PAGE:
Example of an edible label

Example of an edible label.

Inhalable products (concentrates, flower, pre-rolls and vape cartridges) list total THC as a percentage rather than in milligrams. A percentage tells you how concentrated a product is but does not describe a serving size. For dabs, one serving is typically a very small amount, like the tip of a pen.

Inhalable products also vary in potency, or strength. Flower is the smokable part of the cannabis plant and commonly contains between 12% and 25% THC while concentrates contain between 60% and 90% THC.

If chemical processing was used to extract the cannabis, the method must be listed on the package. A complete list of other chemicals, compounds, additives, thickening agents, terpenes, and other substances must also be on the label.

Can getting high cause memory problems?
Image of head that is cracked and taped together.Some people who get high a lot say their memory is poor. That’s one of the common reasons people give for deciding to quit using cannabis.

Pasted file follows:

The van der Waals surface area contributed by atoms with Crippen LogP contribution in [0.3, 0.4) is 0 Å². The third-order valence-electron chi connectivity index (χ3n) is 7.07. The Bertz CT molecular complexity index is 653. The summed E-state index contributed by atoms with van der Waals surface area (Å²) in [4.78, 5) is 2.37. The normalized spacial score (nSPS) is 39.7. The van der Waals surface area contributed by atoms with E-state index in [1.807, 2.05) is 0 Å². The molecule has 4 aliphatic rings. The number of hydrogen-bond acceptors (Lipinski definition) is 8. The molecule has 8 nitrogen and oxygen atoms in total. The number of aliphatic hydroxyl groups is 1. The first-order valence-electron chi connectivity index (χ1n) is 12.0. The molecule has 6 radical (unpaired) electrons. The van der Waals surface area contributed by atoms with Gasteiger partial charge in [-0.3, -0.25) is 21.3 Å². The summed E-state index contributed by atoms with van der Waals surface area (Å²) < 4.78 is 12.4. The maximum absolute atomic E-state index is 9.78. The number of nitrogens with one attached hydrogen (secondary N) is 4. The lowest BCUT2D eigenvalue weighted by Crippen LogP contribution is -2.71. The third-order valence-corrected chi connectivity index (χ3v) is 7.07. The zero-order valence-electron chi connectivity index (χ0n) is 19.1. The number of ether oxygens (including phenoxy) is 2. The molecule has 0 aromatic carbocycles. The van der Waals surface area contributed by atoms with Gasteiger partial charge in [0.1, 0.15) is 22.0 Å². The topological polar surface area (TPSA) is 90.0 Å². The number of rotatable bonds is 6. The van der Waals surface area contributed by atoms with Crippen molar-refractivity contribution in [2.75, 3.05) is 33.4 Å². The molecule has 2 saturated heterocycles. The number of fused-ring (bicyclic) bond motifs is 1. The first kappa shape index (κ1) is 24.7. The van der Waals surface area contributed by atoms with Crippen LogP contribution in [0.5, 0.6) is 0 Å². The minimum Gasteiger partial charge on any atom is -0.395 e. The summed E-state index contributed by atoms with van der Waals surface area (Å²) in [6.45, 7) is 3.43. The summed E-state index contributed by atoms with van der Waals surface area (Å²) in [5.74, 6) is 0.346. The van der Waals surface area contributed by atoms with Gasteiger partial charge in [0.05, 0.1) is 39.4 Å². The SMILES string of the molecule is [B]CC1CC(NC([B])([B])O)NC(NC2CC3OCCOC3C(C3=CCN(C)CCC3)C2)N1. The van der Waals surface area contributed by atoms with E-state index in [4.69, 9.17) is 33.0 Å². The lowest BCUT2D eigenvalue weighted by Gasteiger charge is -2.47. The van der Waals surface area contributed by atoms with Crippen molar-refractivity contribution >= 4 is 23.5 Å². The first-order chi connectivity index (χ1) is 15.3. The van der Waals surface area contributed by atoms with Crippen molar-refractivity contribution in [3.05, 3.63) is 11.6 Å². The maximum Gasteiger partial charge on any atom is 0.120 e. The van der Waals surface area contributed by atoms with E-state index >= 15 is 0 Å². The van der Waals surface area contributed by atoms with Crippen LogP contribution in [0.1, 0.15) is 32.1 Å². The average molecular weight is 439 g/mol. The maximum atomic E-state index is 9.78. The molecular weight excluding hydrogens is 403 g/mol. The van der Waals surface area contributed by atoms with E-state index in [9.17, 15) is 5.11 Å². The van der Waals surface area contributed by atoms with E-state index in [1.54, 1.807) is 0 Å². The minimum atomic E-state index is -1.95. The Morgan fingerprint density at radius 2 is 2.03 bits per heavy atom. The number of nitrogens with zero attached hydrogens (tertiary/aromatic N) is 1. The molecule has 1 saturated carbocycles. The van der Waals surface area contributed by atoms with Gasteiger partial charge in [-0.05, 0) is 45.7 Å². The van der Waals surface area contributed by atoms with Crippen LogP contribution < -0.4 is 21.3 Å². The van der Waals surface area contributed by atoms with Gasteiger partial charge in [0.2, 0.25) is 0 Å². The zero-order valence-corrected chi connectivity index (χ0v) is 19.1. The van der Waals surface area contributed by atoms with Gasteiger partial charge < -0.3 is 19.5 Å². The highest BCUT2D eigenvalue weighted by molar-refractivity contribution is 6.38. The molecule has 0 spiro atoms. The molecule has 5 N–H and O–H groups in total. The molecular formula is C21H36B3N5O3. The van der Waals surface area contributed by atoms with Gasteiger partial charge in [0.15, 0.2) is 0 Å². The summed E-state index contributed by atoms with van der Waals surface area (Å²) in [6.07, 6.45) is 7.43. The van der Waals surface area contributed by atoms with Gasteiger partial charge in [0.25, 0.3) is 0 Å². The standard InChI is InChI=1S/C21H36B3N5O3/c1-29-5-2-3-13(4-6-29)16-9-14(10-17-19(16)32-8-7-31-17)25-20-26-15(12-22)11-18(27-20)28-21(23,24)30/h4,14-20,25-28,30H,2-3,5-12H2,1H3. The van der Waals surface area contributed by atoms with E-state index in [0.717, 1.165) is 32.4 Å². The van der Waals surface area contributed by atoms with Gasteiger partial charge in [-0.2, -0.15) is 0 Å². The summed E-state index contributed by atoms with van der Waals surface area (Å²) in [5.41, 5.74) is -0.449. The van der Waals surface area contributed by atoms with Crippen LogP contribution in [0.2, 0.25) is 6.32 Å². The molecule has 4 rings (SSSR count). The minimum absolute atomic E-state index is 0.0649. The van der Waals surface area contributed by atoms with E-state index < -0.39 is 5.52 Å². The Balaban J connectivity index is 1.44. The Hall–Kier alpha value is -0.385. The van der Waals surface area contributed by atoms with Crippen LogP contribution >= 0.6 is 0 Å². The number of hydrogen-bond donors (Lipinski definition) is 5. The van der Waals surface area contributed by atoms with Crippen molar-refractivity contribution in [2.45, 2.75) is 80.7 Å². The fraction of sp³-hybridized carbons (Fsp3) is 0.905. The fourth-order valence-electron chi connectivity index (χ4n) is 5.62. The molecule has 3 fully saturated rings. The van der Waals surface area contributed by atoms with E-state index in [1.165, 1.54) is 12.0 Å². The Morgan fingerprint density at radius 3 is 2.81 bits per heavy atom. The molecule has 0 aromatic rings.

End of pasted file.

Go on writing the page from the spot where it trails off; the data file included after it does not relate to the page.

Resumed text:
Here’s what scientists tell us:

  • The THC in cannabis can affect cannabinoid receptors, specific sites in the brain.
  • One type of cannabinoid receptor, CB1, is concentrated in parts of the brain associated with memory, such as the hippocampus.

For some, being high feels like getting lost in their thoughts, forgetting what they are doing, and not staying concentrated on a goal. This kind of experience is probably due to cannabis’ effects on short-term memory.

On the other hand, scientists also think that long-term daily cannabis use may cause subtle problems with memory and attention that persist even when a person isn’t high.